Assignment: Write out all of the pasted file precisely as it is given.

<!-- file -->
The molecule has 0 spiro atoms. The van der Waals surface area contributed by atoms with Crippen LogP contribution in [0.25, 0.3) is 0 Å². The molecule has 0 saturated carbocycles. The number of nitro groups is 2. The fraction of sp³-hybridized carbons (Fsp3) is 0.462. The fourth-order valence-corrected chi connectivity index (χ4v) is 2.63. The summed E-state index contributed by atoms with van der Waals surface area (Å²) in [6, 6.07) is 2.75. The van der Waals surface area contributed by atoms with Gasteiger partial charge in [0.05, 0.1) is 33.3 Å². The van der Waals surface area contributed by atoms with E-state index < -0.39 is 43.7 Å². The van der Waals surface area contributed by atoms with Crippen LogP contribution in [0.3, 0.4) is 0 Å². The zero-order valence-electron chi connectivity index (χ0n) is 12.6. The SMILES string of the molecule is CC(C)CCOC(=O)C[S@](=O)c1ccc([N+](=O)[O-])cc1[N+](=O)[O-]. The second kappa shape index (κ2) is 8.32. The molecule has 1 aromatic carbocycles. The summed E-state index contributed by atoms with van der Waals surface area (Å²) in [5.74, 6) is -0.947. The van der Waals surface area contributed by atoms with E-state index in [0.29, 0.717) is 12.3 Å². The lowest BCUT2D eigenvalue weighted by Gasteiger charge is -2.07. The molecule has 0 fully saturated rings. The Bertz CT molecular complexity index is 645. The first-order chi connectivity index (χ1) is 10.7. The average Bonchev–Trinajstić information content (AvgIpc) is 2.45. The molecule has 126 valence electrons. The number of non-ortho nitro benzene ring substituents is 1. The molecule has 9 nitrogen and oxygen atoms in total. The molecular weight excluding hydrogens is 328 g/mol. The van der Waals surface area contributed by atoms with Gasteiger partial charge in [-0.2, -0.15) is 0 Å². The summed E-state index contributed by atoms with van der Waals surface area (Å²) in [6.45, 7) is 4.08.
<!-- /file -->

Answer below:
The molecule has 0 spiro atoms. The van der Waals surface area contributed by atoms with Crippen LogP contribution in [0.25, 0.3) is 0 Å². The molecule has 0 saturated carbocycles. The number of nitro groups is 2. The fraction of sp³-hybridized carbons (Fsp3) is 0.462. The fourth-order valence-corrected chi connectivity index (χ4v) is 2.63. The summed E-state index contributed by atoms with van der Waals surface area (Å²) in [6, 6.07) is 2.75. The van der Waals surface area contributed by atoms with Gasteiger partial charge in [0.05, 0.1) is 33.3 Å². The van der Waals surface area contributed by atoms with E-state index < -0.39 is 43.7 Å². The van der Waals surface area contributed by atoms with Crippen LogP contribution in [0.3, 0.4) is 0 Å². The zero-order valence-electron chi connectivity index (χ0n) is 12.6. The SMILES string of the molecule is CC(C)CCOC(=O)C[S@](=O)c1ccc([N+](=O)[O-])cc1[N+](=O)[O-]. The second kappa shape index (κ2) is 8.32. The molecule has 1 aromatic carbocycles. The summed E-state index contributed by atoms with van der Waals surface area (Å²) in [5.74, 6) is -0.947. The van der Waals surface area contributed by atoms with E-state index in [0.29, 0.717) is 12.3 Å². The lowest BCUT2D eigenvalue weighted by Gasteiger charge is -2.07. The molecule has 0 fully saturated rings. The Bertz CT molecular complexity index is 645. The first-order chi connectivity index (χ1) is 10.7. The average Bonchev–Trinajstić information content (AvgIpc) is 2.45. The molecule has 126 valence electrons. The number of non-ortho nitro benzene ring substituents is 1. The molecule has 9 nitrogen and oxygen atoms in total. The molecular weight excluding hydrogens is 328 g/mol. The van der Waals surface area contributed by atoms with Gasteiger partial charge in [-0.2, -0.15) is 0 Å². The summed E-state index contributed by atoms with van der Waals surface area (Å²) in [6.45, 7) is 4.08.